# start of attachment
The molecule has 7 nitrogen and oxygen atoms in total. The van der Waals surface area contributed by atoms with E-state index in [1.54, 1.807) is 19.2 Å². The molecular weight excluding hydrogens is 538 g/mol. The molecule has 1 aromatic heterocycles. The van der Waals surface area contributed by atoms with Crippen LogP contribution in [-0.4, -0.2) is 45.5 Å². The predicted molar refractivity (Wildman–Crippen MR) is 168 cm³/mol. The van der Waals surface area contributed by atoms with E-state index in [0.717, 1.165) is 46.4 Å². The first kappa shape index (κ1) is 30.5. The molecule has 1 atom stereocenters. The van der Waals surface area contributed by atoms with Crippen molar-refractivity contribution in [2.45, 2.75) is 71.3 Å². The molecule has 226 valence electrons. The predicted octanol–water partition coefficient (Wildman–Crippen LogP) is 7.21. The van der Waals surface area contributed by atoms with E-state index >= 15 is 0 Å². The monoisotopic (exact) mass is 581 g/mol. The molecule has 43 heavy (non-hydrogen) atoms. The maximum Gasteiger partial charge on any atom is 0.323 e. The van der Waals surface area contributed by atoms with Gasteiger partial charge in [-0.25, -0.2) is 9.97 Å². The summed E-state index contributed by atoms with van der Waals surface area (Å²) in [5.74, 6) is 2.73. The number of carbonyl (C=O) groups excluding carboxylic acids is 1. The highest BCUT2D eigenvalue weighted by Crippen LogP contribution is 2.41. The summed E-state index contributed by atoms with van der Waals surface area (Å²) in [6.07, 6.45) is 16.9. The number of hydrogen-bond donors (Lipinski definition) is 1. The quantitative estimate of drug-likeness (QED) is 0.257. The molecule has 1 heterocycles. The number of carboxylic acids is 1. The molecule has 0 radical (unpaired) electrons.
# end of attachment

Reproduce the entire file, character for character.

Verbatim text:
The molecule has 7 nitrogen and oxygen atoms in total. The van der Waals surface area contributed by atoms with E-state index in [1.54, 1.807) is 19.2 Å². The molecular weight excluding hydrogens is 538 g/mol. The molecule has 1 aromatic heterocycles. The van der Waals surface area contributed by atoms with Crippen LogP contribution in [-0.4, -0.2) is 45.5 Å². The predicted molar refractivity (Wildman–Crippen MR) is 168 cm³/mol. The van der Waals surface area contributed by atoms with E-state index in [0.717, 1.165) is 46.4 Å². The first kappa shape index (κ1) is 30.5. The molecule has 1 atom stereocenters. The van der Waals surface area contributed by atoms with Crippen molar-refractivity contribution in [2.45, 2.75) is 71.3 Å². The molecule has 226 valence electrons. The predicted octanol–water partition coefficient (Wildman–Crippen LogP) is 7.21. The van der Waals surface area contributed by atoms with E-state index >= 15 is 0 Å². The monoisotopic (exact) mass is 581 g/mol. The molecule has 43 heavy (non-hydrogen) atoms. The maximum Gasteiger partial charge on any atom is 0.323 e. The van der Waals surface area contributed by atoms with Gasteiger partial charge in [-0.25, -0.2) is 9.97 Å². The summed E-state index contributed by atoms with van der Waals surface area (Å²) in [5.74, 6) is 2.73. The number of carbonyl (C=O) groups excluding carboxylic acids is 1. The highest BCUT2D eigenvalue weighted by Crippen LogP contribution is 2.41. The summed E-state index contributed by atoms with van der Waals surface area (Å²) in [6.07, 6.45) is 16.9. The number of hydrogen-bond donors (Lipinski definition) is 1. The quantitative estimate of drug-likeness (QED) is 0.257. The molecule has 1 heterocycles. The number of carboxylic acids is 1. The molecule has 0 radical (unpaired) electrons.